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The Most Misunderstood Fruit in the World:
The Wolf Peach

By Uncle Paul

Today I would like to take you on a journey to a unique place where dense jungles meet white sandy beaches and active volcanoes rise up out of cloud forests filled with waterfalls, toucans, and wild monkeys. A country filled with a laid-back culture, friendly atmosphere, and sleepy little towns. And all of this surrounded by an ocean filled with an abundance of aquatic life but best known for its sea turtles. This is where Cortez came ashore and first discovered the wolf peach in the year 1519, in the gardens of Montezuma in Costa Rica. He took its seeds back to Europe where they were planted as ornamental curiosities, but not eaten.

It is thought the first variety to reach Europe was yellow in color, since in Spain and Italy they were known as pomi d’oro, meaning yellow apples. The French referred to the them as pommes d’amour, or love apples, as they thought them to have stimulating aphrodisiacal properties. Italy was the first to embrace and cultivate them outside South America. The wolf peach today is referred to as the wonderful but mysterious tomato. The tomato originated high in the Andes mountains. It was initially cultivated by Aztecs and Incas as early as 700 A.D.

Why do I consider the wolf peach so misunderstood? The wolf peach, love apple, or devil apple, as it is sometimes called, is a perennial plant treated like an annual, thought to be either poisonous or medicinal, and debated on whether it is a fruit or a vegetable (it has been called both). It has over 4,000 varieties and many shapes and colors. Botanists claim that a fruit is any fleshy material that covers a seed or seeds, while a horticulturist would claim that the tomato is a vegetable plant. Until the late 1800s the tomato was classified as a fruit to avoid taxation, but this was changed after a Supreme Court ruling that the tomato is a vegetable and should be taxed accordingly. Today the tomato is the most popular vegetable in America and enjoyed by millions all over the world.

Throughout northern Europe, tomatoes were considered to be poisonous. Rich people often had plates and flatware made of pewter, and the acid in the tomatoes would leach out the lead in the pewter, resulting in lead poisoning and death. Poor people, who ate from plates made of wood, didn’t get sick or die, so tomatoes became a poor man’s food.

Colonel Robert Gibbon Johnson of Salem, NJ, brought the tomato home to America from abroad in 1808. As the story is told, it was Johnson who, on September 26, 1820, once and for all proved tomatoes non-poisonous and safe for consumption. He stood on the steps of the Salem courthouse and bravely consumed an entire bushel of tomatoes without keeling over or suffering any ill effects whatsoever. His grandstanding attracted a crowd of over 2,000 people who were certain he was committing public suicide. This would have been the first reality TV show if they had had television back then. The local firemen’s band even played a mournful song, adding to the perceived morbid display of courage. Before consuming the bushel of tomatoes, Johnson said, “The time will come when this luscious, scarlet apple... will form the foundation of a great garden industry, and will be... eaten, and enjoyed as an edible food... and to help speed that enlightened day, to prove that it will not strike you dead — I am going to eat one right now!”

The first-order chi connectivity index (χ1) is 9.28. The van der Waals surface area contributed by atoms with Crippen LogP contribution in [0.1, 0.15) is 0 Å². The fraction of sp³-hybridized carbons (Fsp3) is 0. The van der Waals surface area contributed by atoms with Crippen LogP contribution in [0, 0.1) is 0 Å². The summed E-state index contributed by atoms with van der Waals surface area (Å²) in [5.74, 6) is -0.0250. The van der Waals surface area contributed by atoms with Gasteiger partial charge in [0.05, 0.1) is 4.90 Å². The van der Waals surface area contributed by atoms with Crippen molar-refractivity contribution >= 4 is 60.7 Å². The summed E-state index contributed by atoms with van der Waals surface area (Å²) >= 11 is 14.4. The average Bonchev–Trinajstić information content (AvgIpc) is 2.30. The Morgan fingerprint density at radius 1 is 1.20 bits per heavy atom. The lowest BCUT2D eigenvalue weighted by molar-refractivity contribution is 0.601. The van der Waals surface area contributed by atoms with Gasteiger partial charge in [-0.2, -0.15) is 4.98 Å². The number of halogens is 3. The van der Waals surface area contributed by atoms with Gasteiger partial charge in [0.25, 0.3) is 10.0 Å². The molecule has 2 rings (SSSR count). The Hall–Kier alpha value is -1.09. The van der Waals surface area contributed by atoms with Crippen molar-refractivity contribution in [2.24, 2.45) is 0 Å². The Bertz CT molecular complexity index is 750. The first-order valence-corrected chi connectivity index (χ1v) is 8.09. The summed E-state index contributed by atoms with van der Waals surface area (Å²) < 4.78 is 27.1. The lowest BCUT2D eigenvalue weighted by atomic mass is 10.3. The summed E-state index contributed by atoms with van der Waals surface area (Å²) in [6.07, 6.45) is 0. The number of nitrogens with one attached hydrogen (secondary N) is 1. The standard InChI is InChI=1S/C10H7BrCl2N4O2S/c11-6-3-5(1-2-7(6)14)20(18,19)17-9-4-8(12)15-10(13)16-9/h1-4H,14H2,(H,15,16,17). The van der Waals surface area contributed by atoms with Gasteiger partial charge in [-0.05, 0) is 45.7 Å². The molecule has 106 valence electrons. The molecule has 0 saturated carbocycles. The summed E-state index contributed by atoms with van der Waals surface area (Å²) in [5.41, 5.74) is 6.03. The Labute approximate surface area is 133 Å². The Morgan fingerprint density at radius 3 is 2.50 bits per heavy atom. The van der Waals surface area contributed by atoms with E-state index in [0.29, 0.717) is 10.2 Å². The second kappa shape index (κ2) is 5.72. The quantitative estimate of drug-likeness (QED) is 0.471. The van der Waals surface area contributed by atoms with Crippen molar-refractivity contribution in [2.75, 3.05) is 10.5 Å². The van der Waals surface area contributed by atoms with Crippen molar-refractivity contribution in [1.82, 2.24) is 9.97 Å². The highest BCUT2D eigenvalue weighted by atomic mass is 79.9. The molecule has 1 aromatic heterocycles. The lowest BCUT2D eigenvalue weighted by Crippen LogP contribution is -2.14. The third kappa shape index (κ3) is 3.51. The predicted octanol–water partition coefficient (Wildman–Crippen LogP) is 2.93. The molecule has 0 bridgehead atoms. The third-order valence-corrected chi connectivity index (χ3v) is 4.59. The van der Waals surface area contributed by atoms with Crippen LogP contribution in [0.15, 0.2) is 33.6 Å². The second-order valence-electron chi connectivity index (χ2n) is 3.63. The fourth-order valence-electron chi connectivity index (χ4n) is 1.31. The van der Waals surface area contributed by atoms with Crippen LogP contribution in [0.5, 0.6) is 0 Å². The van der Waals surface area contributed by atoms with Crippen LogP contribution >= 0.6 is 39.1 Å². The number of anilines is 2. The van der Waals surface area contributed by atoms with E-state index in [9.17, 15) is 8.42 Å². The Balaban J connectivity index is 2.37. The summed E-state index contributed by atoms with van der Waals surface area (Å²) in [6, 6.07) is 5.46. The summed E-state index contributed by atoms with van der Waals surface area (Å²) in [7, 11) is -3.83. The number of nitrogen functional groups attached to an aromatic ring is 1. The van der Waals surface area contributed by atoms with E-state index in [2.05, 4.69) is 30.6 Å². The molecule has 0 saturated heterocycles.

Colonel Johnson’s physician, Dr. James Van Meter, supposedly warned that “The foolish colonel will foam and froth at the mouth and double over with appendicitis, and with all that oxalic acid, in one dose, he would be dead.”

Johnson’s grandstanding garnered a lot of attention, and North America’s love affair with the tomato was off and running.

As far as good health is concerned, tomatoes are outstanding because they contain the antioxidant lycopene, noted for its ability to reduce the risk of prostate cancer in men who consume 10 servings a week. Tomatoes also contain vitamin C and carotenoids, beta carotene being one of the most familiar, which are antioxidants. These offer protection from free radicals that cause premature aging, cancer, heart disease, and cataracts. Loaded with antioxidants and high in potassium, tomatoes are one of the healthiest “vegetables” around. They’re also low in calories: about 35 for a medium tomato.

Of all the tomato varieties, I would recommend you try the heirloom varieties. They are not rubbery like the long-lasting store-bought tomatoes and now are becoming more available. They have incredible taste and hundreds of shapes and colors. With names like Brandywine, Cherokee Purple, Aunt Ruby’s German Green, Banana Legs, Box Car Willie, Nebraska Wedding, Indian Moon, and Tartor of Mongolstan, you have a whole new world to choose from. I love Brandywine and Cherokee Purple.

So grab that jar of mayonnaise, bake that homemade bread, slice that Cherokee Purple, shred that lettuce, add a touch of salt, and enjoy a little bit of heaven on Earth.

Uncle Paul, along with his wife Calla, owns Uncle Paul’s
European Style Open Air Produce Market,
2310 SE Hawthorne,
503-484-8612 or visit www.unclepaulsproduce.com.


Right Lib

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